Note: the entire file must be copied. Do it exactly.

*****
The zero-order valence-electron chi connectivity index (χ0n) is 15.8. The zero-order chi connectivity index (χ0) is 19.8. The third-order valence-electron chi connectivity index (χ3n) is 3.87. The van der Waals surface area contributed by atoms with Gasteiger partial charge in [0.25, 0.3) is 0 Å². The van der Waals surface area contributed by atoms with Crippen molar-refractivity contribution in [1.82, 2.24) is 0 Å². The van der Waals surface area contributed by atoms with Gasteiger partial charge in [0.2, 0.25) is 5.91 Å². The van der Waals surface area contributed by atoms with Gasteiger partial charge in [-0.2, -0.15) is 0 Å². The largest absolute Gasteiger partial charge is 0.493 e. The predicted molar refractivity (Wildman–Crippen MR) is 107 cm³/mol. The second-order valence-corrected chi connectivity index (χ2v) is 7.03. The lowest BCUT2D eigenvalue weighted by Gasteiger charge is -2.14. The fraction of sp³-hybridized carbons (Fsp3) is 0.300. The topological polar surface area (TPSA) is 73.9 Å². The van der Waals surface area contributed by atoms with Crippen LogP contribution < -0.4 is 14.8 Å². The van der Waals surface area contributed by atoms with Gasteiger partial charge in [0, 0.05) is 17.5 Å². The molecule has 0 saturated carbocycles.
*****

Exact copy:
The zero-order valence-electron chi connectivity index (χ0n) is 15.8. The zero-order chi connectivity index (χ0) is 19.8. The third-order valence-electron chi connectivity index (χ3n) is 3.87. The van der Waals surface area contributed by atoms with Gasteiger partial charge in [0.25, 0.3) is 0 Å². The van der Waals surface area contributed by atoms with Crippen molar-refractivity contribution in [1.82, 2.24) is 0 Å². The van der Waals surface area contributed by atoms with Gasteiger partial charge in [0.2, 0.25) is 5.91 Å². The van der Waals surface area contributed by atoms with Gasteiger partial charge in [-0.2, -0.15) is 0 Å². The largest absolute Gasteiger partial charge is 0.493 e. The predicted molar refractivity (Wildman–Crippen MR) is 107 cm³/mol. The second-order valence-corrected chi connectivity index (χ2v) is 7.03. The lowest BCUT2D eigenvalue weighted by Gasteiger charge is -2.14. The fraction of sp³-hybridized carbons (Fsp3) is 0.300. The topological polar surface area (TPSA) is 73.9 Å². The van der Waals surface area contributed by atoms with Crippen LogP contribution < -0.4 is 14.8 Å². The van der Waals surface area contributed by atoms with Gasteiger partial charge in [0, 0.05) is 17.5 Å². The molecule has 0 saturated carbocycles.